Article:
Wound care is a major challenge to the public health, and the burden is rapidly growing due to increasing health care costs, an aging population and a sharp rise in the incidence of disease such as diabetes and obesity that contribute to poor wound healing. While multiple factors may contribute to complications associated with wound healing, compromised tissue repair represents an underlying cause for non-healing wounds. A recent series of studies by the investigator?s team identified a novel TRIM family protein named MG53 as an essential component of the cell membrane repair machinery. Here we provide evidence that MG53 is a vital component of wound healing and that topical application of recombinant human (rh)MG53 protein has potential to promote healing of chronic wounds. MG53 is capable of nucleating the membrane repair machinery in keratinocytes, therefore protecting injuries to the epidermis. MG53 present in the extracellular solution can facilitate migration of fibroblasts in response to scratch wounding, thus contributing to efficient reepithelization of wound closure. Moreover, we made a novel finding that links circulating MG53 to the engagement of epithelial stem cells during the chronic and remodeling phase of wound closure. While epithelial stem cells do not express endogenous MG53 protein, they can take up MG53 from circulation in response to dermal injury. Therapeutic efficacy of rhMG53 will depend on the formulation as well as the approaches of delivering MG53. Direct administration of MG53 to the wound site and indirect delivery by intravascular injection are possible approaches, but will have low efficacy due to the short half-life of MG53 in blood circulation. It is important that we develop a proper formulation for sustained delivery of rhMG53 to the wound site in order to enhance therapeutic efficacy. The goal of this project is to test the hypothesis that MG53 facilitates healing of chronic wounds by enhancing cell membrane repair and epithelial stem cell function, and hydrogel formulation of rhMG53 represents an effective means for dermal wound healing.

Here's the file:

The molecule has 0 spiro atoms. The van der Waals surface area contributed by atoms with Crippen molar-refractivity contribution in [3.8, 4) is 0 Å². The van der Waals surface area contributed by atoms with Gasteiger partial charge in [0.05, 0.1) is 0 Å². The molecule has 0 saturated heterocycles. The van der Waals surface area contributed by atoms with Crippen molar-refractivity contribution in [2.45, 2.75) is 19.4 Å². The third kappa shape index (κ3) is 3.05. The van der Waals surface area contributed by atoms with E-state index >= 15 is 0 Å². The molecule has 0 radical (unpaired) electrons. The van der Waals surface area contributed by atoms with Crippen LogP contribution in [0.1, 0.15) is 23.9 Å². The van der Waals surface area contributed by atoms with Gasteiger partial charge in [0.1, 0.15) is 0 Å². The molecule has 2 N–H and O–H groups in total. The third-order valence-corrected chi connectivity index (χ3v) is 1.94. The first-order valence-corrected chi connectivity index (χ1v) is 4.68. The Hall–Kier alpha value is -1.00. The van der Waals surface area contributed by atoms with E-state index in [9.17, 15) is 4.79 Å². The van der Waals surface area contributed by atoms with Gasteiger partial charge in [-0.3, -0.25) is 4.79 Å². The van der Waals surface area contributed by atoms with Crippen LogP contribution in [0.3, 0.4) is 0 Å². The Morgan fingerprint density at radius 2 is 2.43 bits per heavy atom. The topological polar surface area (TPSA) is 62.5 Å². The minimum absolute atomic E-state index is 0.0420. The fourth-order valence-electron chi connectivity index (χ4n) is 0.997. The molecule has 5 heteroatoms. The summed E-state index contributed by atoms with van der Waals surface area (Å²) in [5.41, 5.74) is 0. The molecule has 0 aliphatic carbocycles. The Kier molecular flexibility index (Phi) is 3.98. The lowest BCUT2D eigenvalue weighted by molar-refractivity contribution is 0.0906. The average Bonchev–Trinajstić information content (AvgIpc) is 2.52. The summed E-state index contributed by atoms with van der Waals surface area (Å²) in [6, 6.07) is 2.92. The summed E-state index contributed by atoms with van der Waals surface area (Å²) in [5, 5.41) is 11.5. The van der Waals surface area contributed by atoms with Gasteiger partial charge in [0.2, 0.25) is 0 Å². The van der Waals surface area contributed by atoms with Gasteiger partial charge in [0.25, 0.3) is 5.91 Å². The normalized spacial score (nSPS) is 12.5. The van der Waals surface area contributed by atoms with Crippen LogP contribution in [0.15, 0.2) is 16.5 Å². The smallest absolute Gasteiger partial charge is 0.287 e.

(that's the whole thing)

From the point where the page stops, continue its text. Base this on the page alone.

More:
Three specific aims are proposed: a) elucidate the mechanisms that underlie MG53?s function in wound healing (Aim 1); b) develop hydrogel-based delivery of rhMG53 to treat dermal wound (Aim 2); and c) conduct proof-of-concept study on rhMG53/hydrogel for chronic wound healing application (Aim 3). Fulfillment of these studies should advance our knowledge on the biology of MG53 in wound healing and lay the foundation for translational application of rhMG53 in treating chronic wounds in the elderly population.

Public Health Relevance

Development of a therapeutic approach to facilitate healing of chronic wounds represents an important area of biomedical and clinical research and will benefit the nursing care of the elderly. We aim to investigate the biological base of MG53 in wound healing and to develop a hydrogel formulation of MG53 protein in wound care.

National Institute of Health (NIH)
National Institute on Aging (NIA)
Research Project (R01)
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Bioengineering, Technology and Surgical Sciences Study Section (BTSS)
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Williams, John
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Ohio State University
Schools of Medicine
United States
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